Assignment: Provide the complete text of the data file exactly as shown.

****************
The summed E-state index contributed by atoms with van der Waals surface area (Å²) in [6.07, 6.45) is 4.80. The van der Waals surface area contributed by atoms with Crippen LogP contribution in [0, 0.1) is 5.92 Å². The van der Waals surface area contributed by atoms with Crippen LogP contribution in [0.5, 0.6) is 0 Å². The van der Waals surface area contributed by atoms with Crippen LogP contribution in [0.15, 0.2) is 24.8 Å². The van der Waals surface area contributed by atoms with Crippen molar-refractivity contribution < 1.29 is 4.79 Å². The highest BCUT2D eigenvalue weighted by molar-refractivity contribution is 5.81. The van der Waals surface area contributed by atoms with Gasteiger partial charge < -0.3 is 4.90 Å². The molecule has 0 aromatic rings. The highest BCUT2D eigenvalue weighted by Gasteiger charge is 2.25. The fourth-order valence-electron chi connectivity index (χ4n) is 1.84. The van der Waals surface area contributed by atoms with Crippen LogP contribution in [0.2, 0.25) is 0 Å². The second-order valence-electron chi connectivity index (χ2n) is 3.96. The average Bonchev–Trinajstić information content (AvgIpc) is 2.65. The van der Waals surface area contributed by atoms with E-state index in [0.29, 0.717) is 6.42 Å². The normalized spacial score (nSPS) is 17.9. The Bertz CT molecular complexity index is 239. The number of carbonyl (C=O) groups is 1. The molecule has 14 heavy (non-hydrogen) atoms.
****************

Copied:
The summed E-state index contributed by atoms with van der Waals surface area (Å²) in [6.07, 6.45) is 4.80. The van der Waals surface area contributed by atoms with Crippen LogP contribution in [0, 0.1) is 5.92 Å². The van der Waals surface area contributed by atoms with Crippen LogP contribution in [0.5, 0.6) is 0 Å². The van der Waals surface area contributed by atoms with Crippen LogP contribution in [0.15, 0.2) is 24.8 Å². The van der Waals surface area contributed by atoms with Crippen molar-refractivity contribution < 1.29 is 4.79 Å². The highest BCUT2D eigenvalue weighted by molar-refractivity contribution is 5.81. The van der Waals surface area contributed by atoms with Gasteiger partial charge < -0.3 is 4.90 Å². The molecule has 0 aromatic rings. The highest BCUT2D eigenvalue weighted by Gasteiger charge is 2.25. The fourth-order valence-electron chi connectivity index (χ4n) is 1.84. The van der Waals surface area contributed by atoms with Crippen LogP contribution in [0.2, 0.25) is 0 Å². The second-order valence-electron chi connectivity index (χ2n) is 3.96. The average Bonchev–Trinajstić information content (AvgIpc) is 2.65. The van der Waals surface area contributed by atoms with E-state index in [0.29, 0.717) is 6.42 Å². The normalized spacial score (nSPS) is 17.9. The Bertz CT molecular complexity index is 239. The number of carbonyl (C=O) groups is 1. The molecule has 14 heavy (non-hydrogen) atoms.